With convicted murderer Edmund Zagorski on death row for 34 years and scheduled to be executed Nov. 1, a Knoxville family is sharing the life-long impacts that come after a courtroom and the journey to find justice.

Related: Vigil planned in Knoxville protesting execution of death row inmate Edmund Zagorski

The word “justice” is a really hard word to absorb and accept. WATE 6 On Your Side asked the Berrys, is the death penalty a way of getting justice? They say yes and no.

In December 2004, a stranger broke into Johnia Berry’s apartment and stabbed her to death. For two and a half years, investigators searched for Johnia’s murderer. Eventually Taylor Olson was arrested, charged and arraigned in court but he hanged himself in jail before he could be convicted. 

“You never have closure. There’s always that empty space in your heart,” said Johnia’s mother, Joan Berry.

The Berry family never got the opportunity to have a verdict.

Today, they’re part of HOPE For Victims, an organization of families who’ve lost loved ones to violent crimes, many of their members believing the death penalty is a fair punishment.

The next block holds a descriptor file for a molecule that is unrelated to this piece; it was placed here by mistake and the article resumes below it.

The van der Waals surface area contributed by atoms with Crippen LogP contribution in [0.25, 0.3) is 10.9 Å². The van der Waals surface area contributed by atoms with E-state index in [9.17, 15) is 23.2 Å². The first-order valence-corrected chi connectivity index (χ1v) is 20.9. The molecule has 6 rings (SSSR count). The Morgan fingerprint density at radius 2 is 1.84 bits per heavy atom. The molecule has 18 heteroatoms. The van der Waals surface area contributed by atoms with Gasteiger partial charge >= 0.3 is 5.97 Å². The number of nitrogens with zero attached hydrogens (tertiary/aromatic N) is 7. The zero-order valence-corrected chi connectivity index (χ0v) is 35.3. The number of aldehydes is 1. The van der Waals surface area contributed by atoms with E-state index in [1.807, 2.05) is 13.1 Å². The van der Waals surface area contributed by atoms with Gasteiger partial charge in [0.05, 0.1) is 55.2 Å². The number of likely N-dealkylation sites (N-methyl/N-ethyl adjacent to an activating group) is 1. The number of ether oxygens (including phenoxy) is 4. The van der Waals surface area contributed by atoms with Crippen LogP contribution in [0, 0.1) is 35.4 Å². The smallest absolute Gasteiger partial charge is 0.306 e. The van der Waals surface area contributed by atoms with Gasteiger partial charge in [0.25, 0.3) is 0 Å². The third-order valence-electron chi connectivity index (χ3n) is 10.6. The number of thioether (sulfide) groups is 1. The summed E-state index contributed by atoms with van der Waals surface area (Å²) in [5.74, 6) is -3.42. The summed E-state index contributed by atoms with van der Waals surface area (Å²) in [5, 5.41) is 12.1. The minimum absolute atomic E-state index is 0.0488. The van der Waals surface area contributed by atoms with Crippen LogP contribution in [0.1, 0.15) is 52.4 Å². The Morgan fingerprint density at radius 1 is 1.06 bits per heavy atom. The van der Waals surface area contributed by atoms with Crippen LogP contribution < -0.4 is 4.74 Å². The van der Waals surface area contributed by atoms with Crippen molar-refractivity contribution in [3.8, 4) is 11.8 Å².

“If you have taken another life, that is that’s justice. They don’t get a second chance,” said Berry.

Tennessee laws can only do so much and it’s why the Berrys are pushing for better tools within the criminal justice system. 

“You wait a long time to get to go to court. It takes several years sometimes to get there, once you get there you think ‘We’re going to get closure.’ And then you find out that’s not really what happens,” Berry said.

For a third year in a row, they’re taking Truth in Sentencing legislation to lawmakers. The Berrys, along with others in HOPE For Victims, would like to see violent offenders serve 85-percent of their sentence.

“Our neighboring states have Truth in Sentencing already. The state of Virginia has had it since 1995 and their recidivism rate has gone down tremendously. We’ve worked and talked with legislators,” added Berry.

Inmates now can earn credit for time off their sentence or may be eligible for parole after serving only 30-percent of their sentence. Berry believes Truth in Sentencing will save money and lives, “This is not something that’s going to help my case but we want to make it a better and safer place.”

She says over the past three years there have been challenges with this legislation which come down to funding but this go-around, she’s hoping to get more support from lawmakers.